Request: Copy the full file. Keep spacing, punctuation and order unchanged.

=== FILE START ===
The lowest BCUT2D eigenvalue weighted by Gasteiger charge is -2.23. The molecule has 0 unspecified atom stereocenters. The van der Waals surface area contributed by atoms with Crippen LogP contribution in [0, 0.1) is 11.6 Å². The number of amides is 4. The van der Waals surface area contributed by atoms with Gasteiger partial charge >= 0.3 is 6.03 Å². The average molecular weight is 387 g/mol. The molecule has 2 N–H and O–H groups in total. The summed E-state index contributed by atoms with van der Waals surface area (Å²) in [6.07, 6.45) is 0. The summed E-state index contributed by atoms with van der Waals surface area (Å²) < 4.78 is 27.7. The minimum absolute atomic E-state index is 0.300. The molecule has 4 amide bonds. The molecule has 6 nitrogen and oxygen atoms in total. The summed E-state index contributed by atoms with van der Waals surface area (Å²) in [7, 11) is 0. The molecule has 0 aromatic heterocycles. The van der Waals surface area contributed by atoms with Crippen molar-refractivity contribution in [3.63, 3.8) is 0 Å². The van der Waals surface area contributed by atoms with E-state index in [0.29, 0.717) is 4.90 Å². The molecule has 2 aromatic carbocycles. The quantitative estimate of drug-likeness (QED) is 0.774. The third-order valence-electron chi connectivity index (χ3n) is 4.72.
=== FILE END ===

The lowest BCUT2D eigenvalue weighted by Gasteiger charge is -2.23. The molecule has 0 unspecified atom stereocenters. The van der Waals surface area contributed by atoms with Crippen LogP contribution in [0, 0.1) is 11.6 Å². The number of amides is 4. The van der Waals surface area contributed by atoms with Gasteiger partial charge >= 0.3 is 6.03 Å². The average molecular weight is 387 g/mol. The molecule has 2 N–H and O–H groups in total. The summed E-state index contributed by atoms with van der Waals surface area (Å²) in [6.07, 6.45) is 0. The summed E-state index contributed by atoms with van der Waals surface area (Å²) < 4.78 is 27.7. The minimum absolute atomic E-state index is 0.300. The molecule has 4 amide bonds. The molecule has 6 nitrogen and oxygen atoms in total. The summed E-state index contributed by atoms with van der Waals surface area (Å²) in [7, 11) is 0. The molecule has 0 aromatic heterocycles. The van der Waals surface area contributed by atoms with Crippen molar-refractivity contribution in [3.63, 3.8) is 0 Å². The van der Waals surface area contributed by atoms with E-state index in [0.29, 0.717) is 4.90 Å². The molecule has 2 aromatic carbocycles. The quantitative estimate of drug-likeness (QED) is 0.774. The third-order valence-electron chi connectivity index (χ3n) is 4.72.